• When standing relaxed, breasts normally fall halfway between the shoulder and the elbow, with the outside side of the breast slightly inside or outside your body line as viewed from the front. Lengthen or shorten your bra straps as required.
  • Your bra should not feel tight or constricting. Most back-closing styles have several hook positions and adjustable straps to help achieve an exact fit. It may be helpful to buy the next larger size. Bra extenders lengthen the back, but may compromise proper fit and proportion at the front.
  • Breasts should fill your bra cups snugly. Cups that are too small will push your breast forms up and out, occasionally with embarrassing consequences. Cups that are too large let everything flop around uncomfortably (the wild flailing and bouncing we mentioned earlier). Adjusting shoulder straps can sometimes help.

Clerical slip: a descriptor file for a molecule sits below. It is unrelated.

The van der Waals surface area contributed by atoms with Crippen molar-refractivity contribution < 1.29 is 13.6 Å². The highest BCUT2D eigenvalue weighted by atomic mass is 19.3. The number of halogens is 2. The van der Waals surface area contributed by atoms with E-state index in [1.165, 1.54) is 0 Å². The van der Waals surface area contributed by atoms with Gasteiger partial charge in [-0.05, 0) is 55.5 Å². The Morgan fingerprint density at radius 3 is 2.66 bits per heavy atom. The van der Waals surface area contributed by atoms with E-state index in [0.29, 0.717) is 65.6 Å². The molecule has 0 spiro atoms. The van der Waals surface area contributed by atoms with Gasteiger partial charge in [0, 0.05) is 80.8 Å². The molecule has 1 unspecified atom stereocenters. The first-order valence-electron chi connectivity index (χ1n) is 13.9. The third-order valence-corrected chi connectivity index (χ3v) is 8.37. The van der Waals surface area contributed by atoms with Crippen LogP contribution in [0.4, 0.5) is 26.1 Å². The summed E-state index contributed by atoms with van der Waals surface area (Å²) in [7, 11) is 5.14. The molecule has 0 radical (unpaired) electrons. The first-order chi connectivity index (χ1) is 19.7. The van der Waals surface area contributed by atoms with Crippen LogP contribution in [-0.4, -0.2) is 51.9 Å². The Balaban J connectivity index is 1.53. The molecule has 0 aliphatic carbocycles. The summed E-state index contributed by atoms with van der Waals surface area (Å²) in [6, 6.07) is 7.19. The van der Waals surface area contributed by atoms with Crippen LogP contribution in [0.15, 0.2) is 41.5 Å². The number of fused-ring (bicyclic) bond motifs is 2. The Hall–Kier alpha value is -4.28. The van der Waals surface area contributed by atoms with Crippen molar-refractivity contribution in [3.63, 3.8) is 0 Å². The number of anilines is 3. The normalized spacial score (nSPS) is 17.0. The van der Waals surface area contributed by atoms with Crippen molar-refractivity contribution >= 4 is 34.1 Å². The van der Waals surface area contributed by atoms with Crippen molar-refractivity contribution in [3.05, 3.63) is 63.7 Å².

• Your breast forms should stay put. They will be most secure in a full-cup bra (where the cups nearly completely cover the breast), less so in a low-cut or push-up and least in a strapless. Medium- to full-support bras will be most comfortable.
  • Your bra shouldn't ride up or down. The band should be horizontal all the way around. Make sure shoulder straps are properly adjusted. Sometimes a different size or style or advice from a trained fitter can help.
  • Shoulder straps that dig into you point to too-narrow straps, poor strap adjustment or the wrong size or style of bra. A bra with wider straps or one with the straps set wider apart can sometimes help. We tend to need much longer shoulder straps than regular women; some bras simply don't lengthen enough. Look for a different style.